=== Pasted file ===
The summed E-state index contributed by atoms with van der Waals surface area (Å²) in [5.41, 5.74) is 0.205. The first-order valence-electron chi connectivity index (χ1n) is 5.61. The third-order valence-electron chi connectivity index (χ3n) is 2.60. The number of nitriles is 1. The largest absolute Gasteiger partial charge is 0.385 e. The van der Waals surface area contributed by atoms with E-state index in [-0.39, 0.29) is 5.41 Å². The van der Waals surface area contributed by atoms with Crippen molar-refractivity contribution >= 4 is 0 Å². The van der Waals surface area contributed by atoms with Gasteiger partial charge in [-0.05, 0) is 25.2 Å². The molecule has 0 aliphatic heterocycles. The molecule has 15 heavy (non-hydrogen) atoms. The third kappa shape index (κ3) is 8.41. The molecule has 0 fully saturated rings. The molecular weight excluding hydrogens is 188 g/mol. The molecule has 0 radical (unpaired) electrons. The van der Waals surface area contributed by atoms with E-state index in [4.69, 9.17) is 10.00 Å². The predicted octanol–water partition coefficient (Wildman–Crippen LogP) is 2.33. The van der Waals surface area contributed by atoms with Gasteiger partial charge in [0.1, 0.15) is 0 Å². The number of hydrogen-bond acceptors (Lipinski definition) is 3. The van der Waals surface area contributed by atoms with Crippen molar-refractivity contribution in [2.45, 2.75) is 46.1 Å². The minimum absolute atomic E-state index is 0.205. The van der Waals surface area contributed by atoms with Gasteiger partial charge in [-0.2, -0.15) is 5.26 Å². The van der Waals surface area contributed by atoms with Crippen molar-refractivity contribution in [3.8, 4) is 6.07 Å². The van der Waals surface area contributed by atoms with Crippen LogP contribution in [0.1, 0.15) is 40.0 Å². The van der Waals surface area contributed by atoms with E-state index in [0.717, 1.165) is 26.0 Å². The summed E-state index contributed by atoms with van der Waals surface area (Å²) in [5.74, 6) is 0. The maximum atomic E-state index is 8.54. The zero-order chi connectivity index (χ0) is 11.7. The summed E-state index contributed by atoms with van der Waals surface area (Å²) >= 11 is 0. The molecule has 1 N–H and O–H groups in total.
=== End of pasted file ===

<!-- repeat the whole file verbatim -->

The summed E-state index contributed by atoms with van der Waals surface area (Å²) in [5.41, 5.74) is 0.205. The first-order valence-electron chi connectivity index (χ1n) is 5.61. The third-order valence-electron chi connectivity index (χ3n) is 2.60. The number of nitriles is 1. The largest absolute Gasteiger partial charge is 0.385 e. The van der Waals surface area contributed by atoms with E-state index in [-0.39, 0.29) is 5.41 Å². The van der Waals surface area contributed by atoms with Crippen molar-refractivity contribution >= 4 is 0 Å². The van der Waals surface area contributed by atoms with Gasteiger partial charge in [-0.05, 0) is 25.2 Å². The molecule has 0 aliphatic heterocycles. The molecule has 15 heavy (non-hydrogen) atoms. The third kappa shape index (κ3) is 8.41. The molecule has 0 fully saturated rings. The molecular weight excluding hydrogens is 188 g/mol. The molecule has 0 radical (unpaired) electrons. The van der Waals surface area contributed by atoms with E-state index in [4.69, 9.17) is 10.00 Å². The predicted octanol–water partition coefficient (Wildman–Crippen LogP) is 2.33. The van der Waals surface area contributed by atoms with Gasteiger partial charge in [0.1, 0.15) is 0 Å². The number of hydrogen-bond acceptors (Lipinski definition) is 3. The van der Waals surface area contributed by atoms with Crippen molar-refractivity contribution in [2.45, 2.75) is 46.1 Å². The minimum absolute atomic E-state index is 0.205. The van der Waals surface area contributed by atoms with Gasteiger partial charge in [-0.2, -0.15) is 5.26 Å². The van der Waals surface area contributed by atoms with Crippen molar-refractivity contribution in [3.8, 4) is 6.07 Å². The van der Waals surface area contributed by atoms with Crippen LogP contribution in [0.1, 0.15) is 40.0 Å². The van der Waals surface area contributed by atoms with E-state index in [0.717, 1.165) is 26.0 Å². The summed E-state index contributed by atoms with van der Waals surface area (Å²) in [5.74, 6) is 0. The maximum atomic E-state index is 8.54. The zero-order chi connectivity index (χ0) is 11.7. The summed E-state index contributed by atoms with van der Waals surface area (Å²) >= 11 is 0. The molecule has 1 N–H and O–H groups in total.